It will be apparent to one skilled in the art that this provides for fine tuning of the CTE. Furthermore, the sensitivity of the fine tuning based on the protruding length of the screw can be adjusted up or down by using a screw material of larger or smaller positive CTE value. Further, the presence of the screw allows for the fine tuning of the central wavelength of the fiber Bragg grating by adjusting the tension slightly but not so much as to change the CTE significantly. Obviously, some pretensioning of the fiber to a value close to the desired value of the given temperature is applied since the wavelength tuning requires changing the length LB slightly.
As is known the actual CTE of negative CTE materials available varies from batch to batch by a few parts in 10−7 and the necessary negative CTE needed for a variety of fiber devices also varies by the same amount. For instance, material with a nominal CTE of −70×10−7/° C. was found to under compensate the thermal drift of the Bragg wavelength of FBGs by +1 pm/° C. while a similar material with a CTE of −80×10−7/° C. over compensates the same FBG by −2.3 pm/° C. Finding the right material for the fiber device type proves to be impossible. The system described herein provides adjustability of the negative CTE in a range which extends from the base value of the tube material (support structure) to positive values limited only by the length of the whole device. In general, a very short length of protruding screw material will be needed to achieve most design goals. For instance, for a tube having a CTE of −80×10−7/° C. and a grating length of 19 mm the extra length of brass screw needed to achieve a CTE of −75×10−7/° C. is 1 mm. By comparison, a package based on the two positive materials as glass and brass needs to be 43 mm long.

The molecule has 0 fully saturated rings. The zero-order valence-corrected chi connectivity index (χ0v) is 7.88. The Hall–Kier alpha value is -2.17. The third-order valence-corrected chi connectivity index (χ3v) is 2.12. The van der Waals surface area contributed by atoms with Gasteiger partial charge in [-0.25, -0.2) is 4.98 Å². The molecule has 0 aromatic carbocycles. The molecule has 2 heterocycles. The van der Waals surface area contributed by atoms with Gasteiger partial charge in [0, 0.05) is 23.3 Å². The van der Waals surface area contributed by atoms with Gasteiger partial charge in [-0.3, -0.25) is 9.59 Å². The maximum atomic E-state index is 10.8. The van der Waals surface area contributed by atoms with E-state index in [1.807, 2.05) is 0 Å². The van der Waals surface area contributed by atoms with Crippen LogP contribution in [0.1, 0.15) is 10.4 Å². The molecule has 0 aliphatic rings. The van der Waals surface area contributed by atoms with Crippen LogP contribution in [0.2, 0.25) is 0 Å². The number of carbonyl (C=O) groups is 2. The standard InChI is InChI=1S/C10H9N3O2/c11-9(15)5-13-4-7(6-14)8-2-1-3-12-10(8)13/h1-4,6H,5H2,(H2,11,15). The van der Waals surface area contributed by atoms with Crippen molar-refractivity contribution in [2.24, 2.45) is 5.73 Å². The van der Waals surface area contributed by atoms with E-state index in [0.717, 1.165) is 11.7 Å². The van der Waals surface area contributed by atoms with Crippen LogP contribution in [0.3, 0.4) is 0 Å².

It will also be apparent to one skilled in the art that for certain applications it is possible to have securing means with length adjustment at both ends of the support structure 20 (see FIG. 2). Further, it is within the scope of the present invention to use adjustment screws at opposite ends of the support having different CTE values if necessary in order to obtain an particular net CTE. Although brass is identified in the foregoing as a material with a positive CTE and alumino-silicate glass ceramic is identified as a material with a negative CTE it will be apparent to one skilled in the art that other materials of each type can be used. For example, aluminum could be used instead of brass.
While particular embodiments of the invention have been described and illustrated it will be apparent to one skilled in the art that numerous changes can be made to the basic concept. It is to be understood that such changes will fall within the full scope of the invention as defined by the appended claims.
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|U.S. Classification||385/37, 385/137|
|International Classification||G02B6/00, G02B6/34, G02B6/36|